Review of Symptoms Assessment During Nasal Allergen Provocation in Patients with Allergic Rhinitis
Akli Zetchi, Marie-Claire Rousseau, Annie LeBlanc, Marie-Eve Boulay, Louis-Philippe Boulet*
Identifiers and Pagination:Year: 2010
First Page: 1
Last Page: 6
Publisher Id: TOALLJ-3-1
Article History:Received Date: 27/8/2009
Revision Received Date: 3/11/2009
Acceptance Date: 4/11/2009
Electronic publication date: 27/1/2010
Collection year: 2010
open-access license: This is an open access article distributed under the terms of the Creative Commons Attribution 4.0 International Public License (CC-BY 4.0), a copy of which is available at: https://creativecommons.org/licenses/by/4.0/legalcode. This license permits unrestricted use, distribution, and reproduction in any medium, provided the original author and source are credited.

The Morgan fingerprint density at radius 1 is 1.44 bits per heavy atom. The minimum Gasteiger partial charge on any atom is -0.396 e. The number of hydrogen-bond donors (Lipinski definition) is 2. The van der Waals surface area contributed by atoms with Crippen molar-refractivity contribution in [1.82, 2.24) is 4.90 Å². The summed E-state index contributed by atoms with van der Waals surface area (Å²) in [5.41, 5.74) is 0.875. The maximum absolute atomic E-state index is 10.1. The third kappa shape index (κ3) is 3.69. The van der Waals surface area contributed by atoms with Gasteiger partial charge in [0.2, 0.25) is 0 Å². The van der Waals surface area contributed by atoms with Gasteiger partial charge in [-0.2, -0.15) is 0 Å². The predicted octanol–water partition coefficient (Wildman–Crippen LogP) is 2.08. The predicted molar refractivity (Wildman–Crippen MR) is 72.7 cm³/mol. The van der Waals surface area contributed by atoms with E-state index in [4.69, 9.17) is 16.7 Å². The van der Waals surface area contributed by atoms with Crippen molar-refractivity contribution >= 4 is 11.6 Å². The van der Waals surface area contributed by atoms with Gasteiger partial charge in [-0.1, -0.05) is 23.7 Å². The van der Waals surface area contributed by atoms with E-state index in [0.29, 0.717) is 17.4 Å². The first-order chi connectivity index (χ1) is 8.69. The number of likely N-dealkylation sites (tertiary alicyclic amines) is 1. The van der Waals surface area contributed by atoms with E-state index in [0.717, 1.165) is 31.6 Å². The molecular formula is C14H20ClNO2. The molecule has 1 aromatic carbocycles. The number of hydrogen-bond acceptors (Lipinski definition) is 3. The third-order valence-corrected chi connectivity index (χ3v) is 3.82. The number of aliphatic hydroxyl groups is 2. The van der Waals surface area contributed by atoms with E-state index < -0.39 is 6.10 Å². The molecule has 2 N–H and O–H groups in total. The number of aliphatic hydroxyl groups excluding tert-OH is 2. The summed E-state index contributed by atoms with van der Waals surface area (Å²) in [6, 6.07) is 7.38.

Background: Allergic rhinitis is the most prevalent allergic disease. Nasal provocation tests (NPTs) may be useful for its clinical diagnostic and therapy monitoring although they are mostly used in clinical research. However, the lack of standardisation in the symptoms assessed and the variety of instruments used make effective comparison between studies difficult. Objective: To review the published literature searching for instruments assessing nasal symptoms during NPTs for allergic rhinitis. Methods: Pubmed and Embase electronic databases were reviewed, looking for all methods including an instrument assessing symptoms during or following NPTs. Studies on animal models, pediatric subjects, and patients without allergic rhinitis were excluded. Studies were also excluded if they did not assess nasal symptoms during or following the NPT. Only NPT studies performed with allergen extracts or histamine were included. Results: A total of 520 studies were retrieved, from which 81 different instruments from 81 studies were included in the present analysis. There was no instrument reporting a validation process for the assessment of symptoms during NPTs. From the remaining instruments, the most common symptoms assessed were rhinorrhea (67), sneezing (70), congestion (67), and nasal pruritus (50). The most frequently used type of scales among those instruments was the four-point Likert scale (39), although different methods were used. Conclusions: This review illustrates the large variety of symptoms and methods used to assess the aforementioned NPTs. The lack of validation studies suggests the need to develop and validate a standardized instrument assessing symptoms following NPTs.